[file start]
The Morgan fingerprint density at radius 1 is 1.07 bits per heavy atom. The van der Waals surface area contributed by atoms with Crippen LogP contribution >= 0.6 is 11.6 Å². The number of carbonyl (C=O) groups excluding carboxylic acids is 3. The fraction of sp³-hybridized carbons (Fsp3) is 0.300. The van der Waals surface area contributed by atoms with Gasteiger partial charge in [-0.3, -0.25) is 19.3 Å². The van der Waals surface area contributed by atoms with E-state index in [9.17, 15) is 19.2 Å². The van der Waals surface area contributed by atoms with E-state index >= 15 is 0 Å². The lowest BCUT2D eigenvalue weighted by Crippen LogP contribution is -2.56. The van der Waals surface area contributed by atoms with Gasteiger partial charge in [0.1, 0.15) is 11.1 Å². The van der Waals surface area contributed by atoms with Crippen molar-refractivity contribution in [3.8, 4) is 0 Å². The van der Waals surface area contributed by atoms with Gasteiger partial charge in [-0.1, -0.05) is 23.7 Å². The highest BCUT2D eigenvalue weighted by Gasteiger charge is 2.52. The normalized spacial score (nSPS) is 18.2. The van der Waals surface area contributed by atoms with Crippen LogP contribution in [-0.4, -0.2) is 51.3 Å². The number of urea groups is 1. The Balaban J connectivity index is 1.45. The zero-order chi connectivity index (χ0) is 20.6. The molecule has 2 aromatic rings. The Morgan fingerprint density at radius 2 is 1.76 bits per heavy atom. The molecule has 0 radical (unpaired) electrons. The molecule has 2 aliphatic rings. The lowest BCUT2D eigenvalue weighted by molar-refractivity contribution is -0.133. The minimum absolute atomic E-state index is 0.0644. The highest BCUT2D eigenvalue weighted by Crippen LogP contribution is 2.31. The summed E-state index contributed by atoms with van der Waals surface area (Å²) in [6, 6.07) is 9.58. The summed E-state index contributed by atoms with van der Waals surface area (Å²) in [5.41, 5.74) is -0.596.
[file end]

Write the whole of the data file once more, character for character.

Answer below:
The Morgan fingerprint density at radius 1 is 1.07 bits per heavy atom. The van der Waals surface area contributed by atoms with Crippen LogP contribution >= 0.6 is 11.6 Å². The number of carbonyl (C=O) groups excluding carboxylic acids is 3. The fraction of sp³-hybridized carbons (Fsp3) is 0.300. The van der Waals surface area contributed by atoms with Gasteiger partial charge in [-0.3, -0.25) is 19.3 Å². The van der Waals surface area contributed by atoms with E-state index in [9.17, 15) is 19.2 Å². The van der Waals surface area contributed by atoms with E-state index >= 15 is 0 Å². The lowest BCUT2D eigenvalue weighted by Crippen LogP contribution is -2.56. The van der Waals surface area contributed by atoms with Gasteiger partial charge in [0.1, 0.15) is 11.1 Å². The van der Waals surface area contributed by atoms with Crippen molar-refractivity contribution in [3.8, 4) is 0 Å². The van der Waals surface area contributed by atoms with Gasteiger partial charge in [-0.1, -0.05) is 23.7 Å². The highest BCUT2D eigenvalue weighted by Gasteiger charge is 2.52. The normalized spacial score (nSPS) is 18.2. The van der Waals surface area contributed by atoms with Crippen LogP contribution in [-0.4, -0.2) is 51.3 Å². The number of urea groups is 1. The Balaban J connectivity index is 1.45. The zero-order chi connectivity index (χ0) is 20.6. The molecule has 2 aromatic rings. The Morgan fingerprint density at radius 2 is 1.76 bits per heavy atom. The molecule has 0 radical (unpaired) electrons. The molecule has 2 aliphatic rings. The lowest BCUT2D eigenvalue weighted by molar-refractivity contribution is -0.133. The minimum absolute atomic E-state index is 0.0644. The highest BCUT2D eigenvalue weighted by Crippen LogP contribution is 2.31. The summed E-state index contributed by atoms with van der Waals surface area (Å²) in [6, 6.07) is 9.58. The summed E-state index contributed by atoms with van der Waals surface area (Å²) in [5.41, 5.74) is -0.596.